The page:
In 1973 as a teen prog-nerd, from the moment I first heard the Gregorian chant-inspired opening of The Revealing celebrating our primordial origins from the slime, all the way to the closing strains of Ritual presaging our universal ascent into whatever our human or trans-human destinies will become, I knew this was a piece of music like none other I would ever hear, and that I would be affected by it as uniquely. Time has borne out this first impression, and TFTO as a grand musical opus remains near the top of my personal pantheon of musical glories, even to this day — I’ve lost almost none of my youthful reverence for it.

    Music inherently penetrates past our surface senses and reaches in to sow seeds into a part of our mentalscape that is so dependent on what soil exists already there, and what it’s prepared to receive and nourish. There are moods when a song will completely fall flat — or worse, even grate — and that very same song is sublime in other frames of the soul, in more amenable emotional circumstances and soil conditions. The negative critical response to Tales is from listeners for whom those seeds simply do not bloom and flourish — not at that moment, or maybe never — nothing to begrudge, just falling into the wrong biome.

    Listened to with one pair of ears, Rick Wakeman’s derision about there being too much “filler” material in TFTO may be accurate — different folks here point out their own passages where it falls flat. But listening with another pair of ears at more auspicious time, perhaps there’s no filler whatsoever; as in Amadeus, there being “too many notes” seems like a pointless critique. So many rock classics include lengthy live solos or instrumental jams, and yet they are often exalted howsoever they may meander, the improvisation in whole redeeming its less purposeful moments. So it is with TFTO: its sprawl and lack of cohesion in places — where it lacks the laser focus of CTTE or the brilliant construction of Heart Of The Sunrise — is precisely how it achieves the expansive and majestic sweep of sound necessary to depict the entire scope of human existence, its ambitious theme.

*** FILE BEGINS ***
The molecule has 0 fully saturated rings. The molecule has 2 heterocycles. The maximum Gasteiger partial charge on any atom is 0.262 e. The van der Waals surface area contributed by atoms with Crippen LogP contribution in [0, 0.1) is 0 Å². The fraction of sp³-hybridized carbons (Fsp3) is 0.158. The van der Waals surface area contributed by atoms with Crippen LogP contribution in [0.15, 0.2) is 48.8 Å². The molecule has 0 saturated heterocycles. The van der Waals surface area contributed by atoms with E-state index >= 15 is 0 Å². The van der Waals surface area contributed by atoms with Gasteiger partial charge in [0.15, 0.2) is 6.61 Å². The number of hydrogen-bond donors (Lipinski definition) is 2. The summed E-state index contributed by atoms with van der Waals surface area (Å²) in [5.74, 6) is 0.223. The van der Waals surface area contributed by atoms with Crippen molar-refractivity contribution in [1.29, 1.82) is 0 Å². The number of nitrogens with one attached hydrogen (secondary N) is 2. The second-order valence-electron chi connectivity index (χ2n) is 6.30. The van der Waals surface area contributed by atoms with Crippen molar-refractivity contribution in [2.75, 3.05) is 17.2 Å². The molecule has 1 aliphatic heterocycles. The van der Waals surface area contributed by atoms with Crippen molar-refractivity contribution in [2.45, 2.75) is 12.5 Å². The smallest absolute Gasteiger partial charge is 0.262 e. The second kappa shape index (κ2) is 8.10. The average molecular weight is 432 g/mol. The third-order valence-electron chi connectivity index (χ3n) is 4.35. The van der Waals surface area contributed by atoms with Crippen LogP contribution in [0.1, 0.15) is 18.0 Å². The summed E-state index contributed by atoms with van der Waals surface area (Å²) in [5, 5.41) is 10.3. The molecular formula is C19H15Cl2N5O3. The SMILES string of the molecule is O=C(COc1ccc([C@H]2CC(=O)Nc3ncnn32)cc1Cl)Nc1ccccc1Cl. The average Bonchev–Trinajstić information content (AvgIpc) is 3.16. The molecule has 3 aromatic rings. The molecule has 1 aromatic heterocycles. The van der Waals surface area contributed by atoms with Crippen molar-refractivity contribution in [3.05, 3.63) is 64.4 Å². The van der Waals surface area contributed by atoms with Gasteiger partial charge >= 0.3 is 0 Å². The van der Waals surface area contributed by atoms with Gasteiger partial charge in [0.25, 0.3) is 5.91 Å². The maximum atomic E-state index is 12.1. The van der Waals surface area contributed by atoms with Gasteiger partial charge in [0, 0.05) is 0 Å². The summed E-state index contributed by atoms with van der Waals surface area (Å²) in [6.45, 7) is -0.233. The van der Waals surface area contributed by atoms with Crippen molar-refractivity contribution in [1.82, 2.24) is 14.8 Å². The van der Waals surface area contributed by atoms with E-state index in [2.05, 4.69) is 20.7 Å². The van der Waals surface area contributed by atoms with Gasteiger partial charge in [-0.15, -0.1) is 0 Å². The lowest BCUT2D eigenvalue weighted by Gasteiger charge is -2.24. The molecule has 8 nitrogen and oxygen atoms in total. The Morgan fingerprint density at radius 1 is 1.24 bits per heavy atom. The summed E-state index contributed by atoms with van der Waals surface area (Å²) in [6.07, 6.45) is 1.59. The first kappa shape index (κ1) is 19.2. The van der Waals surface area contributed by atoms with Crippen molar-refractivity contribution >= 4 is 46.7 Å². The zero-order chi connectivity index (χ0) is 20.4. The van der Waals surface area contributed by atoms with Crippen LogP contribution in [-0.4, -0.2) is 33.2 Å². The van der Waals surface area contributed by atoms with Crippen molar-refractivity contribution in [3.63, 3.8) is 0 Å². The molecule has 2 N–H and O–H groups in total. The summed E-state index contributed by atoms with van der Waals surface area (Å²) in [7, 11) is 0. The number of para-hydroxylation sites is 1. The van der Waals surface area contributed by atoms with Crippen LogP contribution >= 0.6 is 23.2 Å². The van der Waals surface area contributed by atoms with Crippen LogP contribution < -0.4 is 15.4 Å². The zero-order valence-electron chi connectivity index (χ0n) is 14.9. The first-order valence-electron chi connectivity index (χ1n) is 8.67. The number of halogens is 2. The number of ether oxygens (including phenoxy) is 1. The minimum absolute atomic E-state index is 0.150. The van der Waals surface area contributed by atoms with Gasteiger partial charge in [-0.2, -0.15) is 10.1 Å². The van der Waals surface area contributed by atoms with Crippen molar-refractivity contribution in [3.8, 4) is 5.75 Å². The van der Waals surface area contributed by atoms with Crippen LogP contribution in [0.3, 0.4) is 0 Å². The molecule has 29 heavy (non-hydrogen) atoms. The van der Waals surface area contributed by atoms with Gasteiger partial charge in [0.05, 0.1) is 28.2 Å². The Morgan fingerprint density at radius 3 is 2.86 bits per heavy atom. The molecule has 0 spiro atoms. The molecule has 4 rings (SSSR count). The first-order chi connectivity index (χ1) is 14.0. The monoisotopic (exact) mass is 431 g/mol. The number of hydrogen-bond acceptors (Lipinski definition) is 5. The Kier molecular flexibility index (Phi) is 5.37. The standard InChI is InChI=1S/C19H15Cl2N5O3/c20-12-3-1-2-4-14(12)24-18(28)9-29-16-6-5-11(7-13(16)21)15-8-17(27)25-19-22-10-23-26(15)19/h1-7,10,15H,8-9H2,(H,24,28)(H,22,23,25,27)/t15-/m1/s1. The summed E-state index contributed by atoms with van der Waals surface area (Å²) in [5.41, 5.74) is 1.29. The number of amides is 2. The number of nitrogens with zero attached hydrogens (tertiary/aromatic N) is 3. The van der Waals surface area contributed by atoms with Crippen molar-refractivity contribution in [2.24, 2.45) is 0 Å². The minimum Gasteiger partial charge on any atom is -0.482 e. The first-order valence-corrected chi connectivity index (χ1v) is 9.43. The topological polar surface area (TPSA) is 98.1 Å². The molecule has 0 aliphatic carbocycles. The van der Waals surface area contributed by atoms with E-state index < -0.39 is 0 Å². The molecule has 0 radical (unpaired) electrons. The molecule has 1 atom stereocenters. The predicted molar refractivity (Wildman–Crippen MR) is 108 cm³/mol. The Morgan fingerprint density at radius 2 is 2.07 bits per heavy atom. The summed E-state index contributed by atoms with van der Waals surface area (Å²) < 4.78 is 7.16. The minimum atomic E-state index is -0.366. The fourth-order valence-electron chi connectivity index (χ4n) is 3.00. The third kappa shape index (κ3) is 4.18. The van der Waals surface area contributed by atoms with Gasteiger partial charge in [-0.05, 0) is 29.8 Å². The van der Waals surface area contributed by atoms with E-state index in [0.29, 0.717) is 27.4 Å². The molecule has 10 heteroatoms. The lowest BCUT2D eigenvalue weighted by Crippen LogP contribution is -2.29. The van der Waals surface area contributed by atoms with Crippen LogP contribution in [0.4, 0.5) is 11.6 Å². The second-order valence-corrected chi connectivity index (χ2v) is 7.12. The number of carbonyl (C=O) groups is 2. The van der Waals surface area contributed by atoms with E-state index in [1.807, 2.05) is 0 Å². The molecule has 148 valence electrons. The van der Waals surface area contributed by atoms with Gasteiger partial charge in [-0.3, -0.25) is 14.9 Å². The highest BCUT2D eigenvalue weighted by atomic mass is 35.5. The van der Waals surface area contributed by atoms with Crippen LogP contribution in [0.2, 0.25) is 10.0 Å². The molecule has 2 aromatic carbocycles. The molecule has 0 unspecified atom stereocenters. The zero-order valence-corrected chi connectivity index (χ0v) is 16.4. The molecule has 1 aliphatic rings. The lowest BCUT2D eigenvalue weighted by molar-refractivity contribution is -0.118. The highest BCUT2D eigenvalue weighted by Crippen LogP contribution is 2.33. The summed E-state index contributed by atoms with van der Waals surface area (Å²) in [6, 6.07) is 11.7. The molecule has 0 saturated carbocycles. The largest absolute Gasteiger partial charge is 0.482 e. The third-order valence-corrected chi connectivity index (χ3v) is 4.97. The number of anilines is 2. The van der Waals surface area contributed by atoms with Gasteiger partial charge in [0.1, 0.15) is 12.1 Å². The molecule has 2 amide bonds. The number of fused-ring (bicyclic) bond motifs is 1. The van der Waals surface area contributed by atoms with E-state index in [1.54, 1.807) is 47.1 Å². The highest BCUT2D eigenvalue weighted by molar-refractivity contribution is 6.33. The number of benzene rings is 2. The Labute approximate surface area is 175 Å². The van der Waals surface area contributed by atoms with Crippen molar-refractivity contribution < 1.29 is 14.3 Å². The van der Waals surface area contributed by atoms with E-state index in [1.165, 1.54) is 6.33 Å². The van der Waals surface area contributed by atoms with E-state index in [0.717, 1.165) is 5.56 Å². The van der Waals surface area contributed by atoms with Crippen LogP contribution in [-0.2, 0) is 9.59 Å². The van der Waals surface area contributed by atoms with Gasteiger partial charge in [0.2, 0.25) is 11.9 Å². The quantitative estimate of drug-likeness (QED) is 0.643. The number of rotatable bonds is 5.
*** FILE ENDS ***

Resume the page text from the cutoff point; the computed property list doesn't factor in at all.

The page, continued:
To those who resonate with this masterpiece, there are different highlights. Here ( is a paean from someone for whom the peak occurs in the first two minutes, and it’s all downhill from there. No robotic Siri coffee-ordering for this listener!

    To me — and I’m sure I hold a minority opinion — The Ancient is the absolute peak of this extraordinary work. In my interpretation, side 3 represents a microcosm of the opus as a whole. It explodes immediately into the polyrhythmic diversity of humans’ patterns and processes, expressed in all their chaos and frenzy across all the primal ur-cultures of our ancestors, banging away tribally, dramas and lore echoing to all the corners of our habitable terrain of that time, probing broadly our complex organizational possibilities, all fueled by the source of all our energies — the sun. This yields to a higher evolution, as some ways show themselves to be better than others, a crystallization of new modalities of being, of more harmonious and synergistic orderings. This progression finally finds its pinnacle in the insane beauty and lyrical passion of the pure tones and melodies sounded from Steve Howe’s fretboard, representative of the unaccompanied solo exploration of each individual’s potential in its interplay with our joint human existence. Nothing quite matches this emotive level anywhere in all of Yes’s work, and I think it hard to match in all of rock. Whether this progressive vision actually mirrors our ultimate journey as a species, or whether it’s nothing more than 60s/70s idealism borrowed from Eastern spirituality, remains to be seen.

    I’m utterly grateful to the dogged persistence of Jon Anderson and Steve Howe to endure the difficult birth pangs of this visionary work. Perhaps they had a sense, unformed even in themselves, that their wrangling as a band would culminate in a creation that had greater depth and longevity than the restless naysayers and conventional profit motives could anticipate at that time. They fearlessly set aside practicality to tackle these themes of the largest human scope, and pulled it off to the highest degree of excellence. Roundabout may be an amazing musical capsule, a gem digestible by a much broader audience, but Tales is a profound masterwork.

  17. TFTO is near the top of my list for GOAT in ANY genre and I very much enjoyed the review.

    I am especially heartened by the eloquent comments by some of those who, like me, defend and celebrate this masterpiece. Their comments echo many of my thoughts on the importance of TFTO in our lives.